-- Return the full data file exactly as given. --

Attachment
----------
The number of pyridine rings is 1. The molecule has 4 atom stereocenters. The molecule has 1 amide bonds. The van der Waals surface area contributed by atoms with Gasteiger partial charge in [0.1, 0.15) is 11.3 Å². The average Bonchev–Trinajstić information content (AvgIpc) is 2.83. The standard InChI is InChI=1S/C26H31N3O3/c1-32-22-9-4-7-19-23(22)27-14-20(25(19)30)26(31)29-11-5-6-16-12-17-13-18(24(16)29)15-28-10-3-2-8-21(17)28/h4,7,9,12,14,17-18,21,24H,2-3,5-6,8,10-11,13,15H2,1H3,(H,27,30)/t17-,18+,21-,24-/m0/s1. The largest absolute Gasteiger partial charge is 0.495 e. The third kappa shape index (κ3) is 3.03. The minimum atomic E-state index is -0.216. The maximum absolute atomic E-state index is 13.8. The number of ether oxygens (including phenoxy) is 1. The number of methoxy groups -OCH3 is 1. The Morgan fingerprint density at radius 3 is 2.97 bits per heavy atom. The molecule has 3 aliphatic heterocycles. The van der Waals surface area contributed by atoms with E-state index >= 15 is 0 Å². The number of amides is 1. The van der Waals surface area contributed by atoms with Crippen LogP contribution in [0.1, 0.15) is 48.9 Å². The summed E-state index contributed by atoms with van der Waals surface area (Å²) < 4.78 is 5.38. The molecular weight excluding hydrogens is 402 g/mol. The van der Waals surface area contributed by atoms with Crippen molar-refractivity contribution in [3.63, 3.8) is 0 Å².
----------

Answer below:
The number of pyridine rings is 1. The molecule has 4 atom stereocenters. The molecule has 1 amide bonds. The van der Waals surface area contributed by atoms with Gasteiger partial charge in [0.1, 0.15) is 11.3 Å². The average Bonchev–Trinajstić information content (AvgIpc) is 2.83. The standard InChI is InChI=1S/C26H31N3O3/c1-32-22-9-4-7-19-23(22)27-14-20(25(19)30)26(31)29-11-5-6-16-12-17-13-18(24(16)29)15-28-10-3-2-8-21(17)28/h4,7,9,12,14,17-18,21,24H,2-3,5-6,8,10-11,13,15H2,1H3,(H,27,30)/t17-,18+,21-,24-/m0/s1. The largest absolute Gasteiger partial charge is 0.495 e. The third kappa shape index (κ3) is 3.03. The minimum atomic E-state index is -0.216. The maximum absolute atomic E-state index is 13.8. The number of ether oxygens (including phenoxy) is 1. The number of methoxy groups -OCH3 is 1. The Morgan fingerprint density at radius 3 is 2.97 bits per heavy atom. The molecule has 3 aliphatic heterocycles. The van der Waals surface area contributed by atoms with E-state index >= 15 is 0 Å². The number of amides is 1. The van der Waals surface area contributed by atoms with Crippen LogP contribution in [0.1, 0.15) is 48.9 Å². The summed E-state index contributed by atoms with van der Waals surface area (Å²) < 4.78 is 5.38. The molecular weight excluding hydrogens is 402 g/mol. The van der Waals surface area contributed by atoms with Crippen molar-refractivity contribution in [3.63, 3.8) is 0 Å².